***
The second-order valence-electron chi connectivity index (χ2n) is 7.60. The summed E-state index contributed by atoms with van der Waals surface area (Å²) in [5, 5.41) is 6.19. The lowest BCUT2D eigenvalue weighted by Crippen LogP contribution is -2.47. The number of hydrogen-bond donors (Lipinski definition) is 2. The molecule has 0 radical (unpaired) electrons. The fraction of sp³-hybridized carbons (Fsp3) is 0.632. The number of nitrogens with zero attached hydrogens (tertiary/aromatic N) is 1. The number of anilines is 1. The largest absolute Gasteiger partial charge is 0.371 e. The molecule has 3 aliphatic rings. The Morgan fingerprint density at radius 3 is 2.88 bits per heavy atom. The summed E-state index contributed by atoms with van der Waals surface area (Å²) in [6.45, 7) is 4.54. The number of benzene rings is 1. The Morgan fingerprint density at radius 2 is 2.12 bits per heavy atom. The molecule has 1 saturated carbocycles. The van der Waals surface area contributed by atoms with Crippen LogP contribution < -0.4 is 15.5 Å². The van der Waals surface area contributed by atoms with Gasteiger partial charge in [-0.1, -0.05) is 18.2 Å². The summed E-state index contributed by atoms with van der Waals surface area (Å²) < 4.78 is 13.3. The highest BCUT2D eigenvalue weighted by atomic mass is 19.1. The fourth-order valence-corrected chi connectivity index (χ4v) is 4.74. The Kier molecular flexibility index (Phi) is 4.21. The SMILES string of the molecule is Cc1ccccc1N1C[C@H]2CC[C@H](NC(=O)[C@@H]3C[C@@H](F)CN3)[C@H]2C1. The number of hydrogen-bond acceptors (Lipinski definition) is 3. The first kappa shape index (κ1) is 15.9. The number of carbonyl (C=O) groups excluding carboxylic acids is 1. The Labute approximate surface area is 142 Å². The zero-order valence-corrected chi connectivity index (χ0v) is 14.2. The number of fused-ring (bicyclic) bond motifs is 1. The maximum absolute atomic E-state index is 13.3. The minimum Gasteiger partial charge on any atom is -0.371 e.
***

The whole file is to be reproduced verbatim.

The second-order valence-electron chi connectivity index (χ2n) is 7.60. The summed E-state index contributed by atoms with van der Waals surface area (Å²) in [5, 5.41) is 6.19. The lowest BCUT2D eigenvalue weighted by Crippen LogP contribution is -2.47. The number of hydrogen-bond donors (Lipinski definition) is 2. The molecule has 0 radical (unpaired) electrons. The fraction of sp³-hybridized carbons (Fsp3) is 0.632. The number of nitrogens with zero attached hydrogens (tertiary/aromatic N) is 1. The number of anilines is 1. The largest absolute Gasteiger partial charge is 0.371 e. The molecule has 3 aliphatic rings. The Morgan fingerprint density at radius 3 is 2.88 bits per heavy atom. The summed E-state index contributed by atoms with van der Waals surface area (Å²) in [6.45, 7) is 4.54. The number of benzene rings is 1. The Morgan fingerprint density at radius 2 is 2.12 bits per heavy atom. The molecule has 1 saturated carbocycles. The van der Waals surface area contributed by atoms with Crippen LogP contribution < -0.4 is 15.5 Å². The van der Waals surface area contributed by atoms with Gasteiger partial charge in [-0.1, -0.05) is 18.2 Å². The summed E-state index contributed by atoms with van der Waals surface area (Å²) < 4.78 is 13.3. The highest BCUT2D eigenvalue weighted by atomic mass is 19.1. The fourth-order valence-corrected chi connectivity index (χ4v) is 4.74. The Kier molecular flexibility index (Phi) is 4.21. The SMILES string of the molecule is Cc1ccccc1N1C[C@H]2CC[C@H](NC(=O)[C@@H]3C[C@@H](F)CN3)[C@H]2C1. The number of hydrogen-bond acceptors (Lipinski definition) is 3. The first kappa shape index (κ1) is 15.9. The number of carbonyl (C=O) groups excluding carboxylic acids is 1. The Labute approximate surface area is 142 Å². The zero-order valence-corrected chi connectivity index (χ0v) is 14.2. The number of fused-ring (bicyclic) bond motifs is 1. The maximum absolute atomic E-state index is 13.3. The minimum Gasteiger partial charge on any atom is -0.371 e.